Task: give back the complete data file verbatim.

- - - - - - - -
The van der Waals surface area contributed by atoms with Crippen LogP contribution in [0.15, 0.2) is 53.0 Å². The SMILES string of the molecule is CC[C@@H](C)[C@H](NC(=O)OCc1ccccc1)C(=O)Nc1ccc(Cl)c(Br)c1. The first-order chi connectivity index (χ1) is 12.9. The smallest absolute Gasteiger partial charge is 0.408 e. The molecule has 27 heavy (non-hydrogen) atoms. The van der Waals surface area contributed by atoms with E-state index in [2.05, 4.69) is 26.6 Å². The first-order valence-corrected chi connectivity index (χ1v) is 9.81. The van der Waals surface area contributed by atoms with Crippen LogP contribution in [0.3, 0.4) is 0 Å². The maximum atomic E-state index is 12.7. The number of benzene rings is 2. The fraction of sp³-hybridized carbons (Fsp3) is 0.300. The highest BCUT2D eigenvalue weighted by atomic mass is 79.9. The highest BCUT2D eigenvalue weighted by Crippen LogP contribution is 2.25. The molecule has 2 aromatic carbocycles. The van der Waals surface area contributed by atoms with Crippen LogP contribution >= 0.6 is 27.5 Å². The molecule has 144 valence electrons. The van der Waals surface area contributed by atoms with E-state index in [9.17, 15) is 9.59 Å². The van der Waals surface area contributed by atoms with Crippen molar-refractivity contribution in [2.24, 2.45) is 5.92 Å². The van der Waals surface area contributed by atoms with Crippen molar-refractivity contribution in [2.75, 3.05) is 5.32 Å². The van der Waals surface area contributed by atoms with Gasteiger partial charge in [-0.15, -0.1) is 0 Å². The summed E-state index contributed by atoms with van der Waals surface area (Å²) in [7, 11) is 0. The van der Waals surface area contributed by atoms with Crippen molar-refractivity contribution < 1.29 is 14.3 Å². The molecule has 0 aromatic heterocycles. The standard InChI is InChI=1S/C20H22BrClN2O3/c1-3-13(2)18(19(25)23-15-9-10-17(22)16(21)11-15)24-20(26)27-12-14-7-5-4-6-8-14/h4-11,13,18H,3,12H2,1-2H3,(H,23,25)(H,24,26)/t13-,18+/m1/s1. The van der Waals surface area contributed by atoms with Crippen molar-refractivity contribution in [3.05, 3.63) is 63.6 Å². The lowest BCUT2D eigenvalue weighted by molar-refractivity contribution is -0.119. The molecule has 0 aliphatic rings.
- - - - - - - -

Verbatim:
The van der Waals surface area contributed by atoms with Crippen LogP contribution in [0.15, 0.2) is 53.0 Å². The SMILES string of the molecule is CC[C@@H](C)[C@H](NC(=O)OCc1ccccc1)C(=O)Nc1ccc(Cl)c(Br)c1. The first-order chi connectivity index (χ1) is 12.9. The smallest absolute Gasteiger partial charge is 0.408 e. The molecule has 27 heavy (non-hydrogen) atoms. The van der Waals surface area contributed by atoms with E-state index in [2.05, 4.69) is 26.6 Å². The first-order valence-corrected chi connectivity index (χ1v) is 9.81. The van der Waals surface area contributed by atoms with Crippen LogP contribution in [0.3, 0.4) is 0 Å². The maximum atomic E-state index is 12.7. The number of benzene rings is 2. The fraction of sp³-hybridized carbons (Fsp3) is 0.300. The highest BCUT2D eigenvalue weighted by atomic mass is 79.9. The highest BCUT2D eigenvalue weighted by Crippen LogP contribution is 2.25. The molecule has 2 aromatic carbocycles. The van der Waals surface area contributed by atoms with Crippen LogP contribution >= 0.6 is 27.5 Å². The molecule has 144 valence electrons. The van der Waals surface area contributed by atoms with E-state index in [9.17, 15) is 9.59 Å². The van der Waals surface area contributed by atoms with Crippen molar-refractivity contribution in [2.24, 2.45) is 5.92 Å². The van der Waals surface area contributed by atoms with Crippen molar-refractivity contribution in [2.75, 3.05) is 5.32 Å². The van der Waals surface area contributed by atoms with Gasteiger partial charge in [-0.15, -0.1) is 0 Å². The summed E-state index contributed by atoms with van der Waals surface area (Å²) in [7, 11) is 0. The van der Waals surface area contributed by atoms with Crippen molar-refractivity contribution < 1.29 is 14.3 Å². The molecule has 0 aromatic heterocycles. The standard InChI is InChI=1S/C20H22BrClN2O3/c1-3-13(2)18(19(25)23-15-9-10-17(22)16(21)11-15)24-20(26)27-12-14-7-5-4-6-8-14/h4-11,13,18H,3,12H2,1-2H3,(H,23,25)(H,24,26)/t13-,18+/m1/s1. The van der Waals surface area contributed by atoms with Crippen molar-refractivity contribution in [3.05, 3.63) is 63.6 Å². The lowest BCUT2D eigenvalue weighted by molar-refractivity contribution is -0.119. The molecule has 0 aliphatic rings.